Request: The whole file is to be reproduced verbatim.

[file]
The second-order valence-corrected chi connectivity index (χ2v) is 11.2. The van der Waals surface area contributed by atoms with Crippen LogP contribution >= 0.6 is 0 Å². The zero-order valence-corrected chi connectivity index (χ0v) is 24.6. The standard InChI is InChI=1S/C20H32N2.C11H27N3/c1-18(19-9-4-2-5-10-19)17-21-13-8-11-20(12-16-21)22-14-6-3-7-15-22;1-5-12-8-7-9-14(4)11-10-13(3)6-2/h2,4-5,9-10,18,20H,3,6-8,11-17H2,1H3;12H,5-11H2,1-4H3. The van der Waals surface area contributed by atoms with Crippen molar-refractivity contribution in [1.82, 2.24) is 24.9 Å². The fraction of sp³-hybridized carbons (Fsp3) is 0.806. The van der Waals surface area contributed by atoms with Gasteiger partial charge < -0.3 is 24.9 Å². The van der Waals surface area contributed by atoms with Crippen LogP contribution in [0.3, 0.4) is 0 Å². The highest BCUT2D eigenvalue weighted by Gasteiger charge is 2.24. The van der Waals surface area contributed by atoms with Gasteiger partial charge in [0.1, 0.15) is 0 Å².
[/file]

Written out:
The second-order valence-corrected chi connectivity index (χ2v) is 11.2. The van der Waals surface area contributed by atoms with Crippen LogP contribution >= 0.6 is 0 Å². The zero-order valence-corrected chi connectivity index (χ0v) is 24.6. The standard InChI is InChI=1S/C20H32N2.C11H27N3/c1-18(19-9-4-2-5-10-19)17-21-13-8-11-20(12-16-21)22-14-6-3-7-15-22;1-5-12-8-7-9-14(4)11-10-13(3)6-2/h2,4-5,9-10,18,20H,3,6-8,11-17H2,1H3;12H,5-11H2,1-4H3. The van der Waals surface area contributed by atoms with Crippen molar-refractivity contribution in [1.82, 2.24) is 24.9 Å². The fraction of sp³-hybridized carbons (Fsp3) is 0.806. The van der Waals surface area contributed by atoms with Gasteiger partial charge < -0.3 is 24.9 Å². The van der Waals surface area contributed by atoms with Crippen LogP contribution in [0.3, 0.4) is 0 Å². The highest BCUT2D eigenvalue weighted by Gasteiger charge is 2.24. The van der Waals surface area contributed by atoms with Gasteiger partial charge in [0.1, 0.15) is 0 Å².